I'm not self-aware enough to answer the question really. I sort of take my own life slightly for granted. Maybe if a friend told me that that was their life I would say 'Wow, that's really bizarre, how do you do that?' When I was 20, I was a promising young man, to whom a lot of cash had been funneled to educate me and turn me into a respectable member of society. I was heading toward a career as a civil servant, studying history, politics, that type of thing. Than I became an imaginative writer, a playwright—I had the opportunity to be a voice of animals in cartoons. Most writers just don't get that opportunity, so I took it. It seems to me quite natural. I'm reading my newspaper, I'm thinking about Afghanistan, and then I go to some strange building around Times Square and I go up in the elevator and I go into a little booth and pretend to be a plastic animal… That's just my life and it seems quite normal to me.
You speak about writing as if it's a form of laziness, but I interview many writers who say they hate to do it, it's hard work.
You're probably reporting something that is true or accurate but really, would they rather dig a ditch or work in a coal mine? Of course I am very interested in the question of whether art can benefit humanity. Obviously I have a stake in the question. I'm crawling through the mud desperately trying to find justification for my own life. It's not about whether one writer is making a contribution, because that you can never know, but if there were no writers at all would the world be the same, or would it be worse off?
There are two possible roles that art could play in the world: it can make people more intelligent, more sensitive... that's a possibility. The other is that if people are interested in artistic things or the life of the imagination, that's better than being obsessed with military or national greatness. If everybody were obsessed with music, let's say, and that was their main interest, I think the world would be much better. Of course artists can be envious, and want to be superior to other artists, but that is a far cry from wanting to rule other countries.
Why are there peaceful centuries? This is the mystery; I don't know the answer. Why do some people go through an entire life not going through a barroom brawl and others don't? If there are countries where centuries have gone by without any war, it's not true that every human being must fight in at least one war.
>One of the things you reject over and over in this collection is the notion that art can be evaluated outside of a person's experience of it. Is that a reaction to being [New Yorker editor] William Shawn's son?
Obviously, I evaluate things all the time. One thing that I saw recently that I found great was the Théâtre du Soleil production of Ariane Mnouchkine [in the Lincoln Center Festival]. I know that that's great acting. That it's better than the acting that you see in a lot of other theatrical events.
I certainly know that Louise Glück can write. I'm currently reading her book of poems A Village Life. I am not really one of those people who could do what my father could do, which was, you could independently present him with 100 pieces of writing and he could line them up. He could say this is the best and this is the least good… but in a funny way, at the New Yorker they were rather sincere in saying this is not for us. But yes, he definitely could read a piece of fiction and say that didn't work. My tendency would be to say it didn't work for me, I didn't enjoy it.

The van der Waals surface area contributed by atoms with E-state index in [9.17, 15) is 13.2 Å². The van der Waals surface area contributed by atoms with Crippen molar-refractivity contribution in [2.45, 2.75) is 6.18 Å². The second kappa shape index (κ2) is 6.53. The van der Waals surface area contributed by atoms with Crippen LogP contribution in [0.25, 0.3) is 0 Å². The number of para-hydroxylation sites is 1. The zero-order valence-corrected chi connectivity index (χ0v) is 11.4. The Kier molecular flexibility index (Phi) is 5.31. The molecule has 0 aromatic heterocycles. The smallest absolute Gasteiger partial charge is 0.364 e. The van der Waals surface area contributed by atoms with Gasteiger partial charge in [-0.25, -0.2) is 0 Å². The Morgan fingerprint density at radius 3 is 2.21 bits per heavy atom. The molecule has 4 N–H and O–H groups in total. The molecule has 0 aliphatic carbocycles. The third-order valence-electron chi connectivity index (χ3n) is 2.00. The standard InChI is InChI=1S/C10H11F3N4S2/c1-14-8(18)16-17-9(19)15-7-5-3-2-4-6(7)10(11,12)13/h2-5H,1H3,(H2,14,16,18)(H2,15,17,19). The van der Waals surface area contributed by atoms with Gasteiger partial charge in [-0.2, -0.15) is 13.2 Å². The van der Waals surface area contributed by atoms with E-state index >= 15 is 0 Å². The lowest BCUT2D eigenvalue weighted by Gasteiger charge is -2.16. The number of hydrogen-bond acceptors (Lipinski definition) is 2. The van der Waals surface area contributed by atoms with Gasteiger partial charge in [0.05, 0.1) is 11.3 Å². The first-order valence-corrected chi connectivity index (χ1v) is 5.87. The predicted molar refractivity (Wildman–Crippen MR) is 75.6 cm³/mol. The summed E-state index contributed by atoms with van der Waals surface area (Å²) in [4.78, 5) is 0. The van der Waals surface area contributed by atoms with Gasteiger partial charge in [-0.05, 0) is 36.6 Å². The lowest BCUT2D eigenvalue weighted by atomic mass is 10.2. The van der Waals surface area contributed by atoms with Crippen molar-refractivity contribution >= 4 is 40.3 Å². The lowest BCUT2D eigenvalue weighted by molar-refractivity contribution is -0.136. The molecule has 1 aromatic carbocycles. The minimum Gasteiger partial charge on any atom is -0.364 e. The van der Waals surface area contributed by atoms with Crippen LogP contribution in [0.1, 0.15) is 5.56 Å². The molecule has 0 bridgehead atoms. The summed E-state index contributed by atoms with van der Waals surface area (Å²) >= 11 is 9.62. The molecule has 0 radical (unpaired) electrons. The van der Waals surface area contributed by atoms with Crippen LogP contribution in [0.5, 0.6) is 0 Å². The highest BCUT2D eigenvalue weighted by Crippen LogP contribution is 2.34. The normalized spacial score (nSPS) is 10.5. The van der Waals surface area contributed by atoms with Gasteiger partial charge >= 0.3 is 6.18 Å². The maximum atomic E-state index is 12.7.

I can read a piece of writing and think this is a bit fake, because this is not like life, this is an imitation of some other play or book—but somehow I do think that it's more what a person needs when they pick up the book.
With the magic of the computer, I have had the experience of listening to fifteen different singers sing the same song. They all hit the right notes. They all worked hard on their interpretation. What would be the point of saying who was the best and the worst? Clearly there were some I felt that move me; that say something to me. There were others that I thought, 'Well, it's not for me, particularly.'
So do you read reviews, do you care about critical appraisals? I talk to a lot of theatre people who won't read them.
I care a lot! I get quite obsessed about reviews. I do read them, unfortunately. I grew up in a journalistic family. I always read the newspaper. I don't like people knowing things about me that I don't know. I don't like the idea that everybody else has read the horrible review and they're looking at me in a certain way and I don't what it said, so I do read them.
You seem almost to predict the internet in your 1985 essay "Morality," where you describe society as a "network of brains." Do you own a computer, and do you use it to network? I read that you don't own a television, is that true?
I do own a computer. I don't own a television. Everybody else seems to have 24 hours in a day, I seem to have two hours. I have a fantasy that it would be absolutely fascinating to get involved in social networking and chatting with people I don't know, but I really have no time. In the last couple of years, I have really hardly had time to go to the corner and buy a tube of toothpaste. That's the truth.
What's next for you, now that the collection is out?
I'm hoping that Grasses of a Thousand Colours might be able to be produced in New York. That is I hope in my future.
Essays is now available from Haymarket Books.
Wallace Shawn will also be reading at the following events: Oct. 7: MacNally Jackson, New York, NY Oct. 14: Hammer Museum, Los Angeles, CA Oct. 15: City Arts and Lectures, San Francisco, CA Oct. 17: New Yorker Festival, New York, NY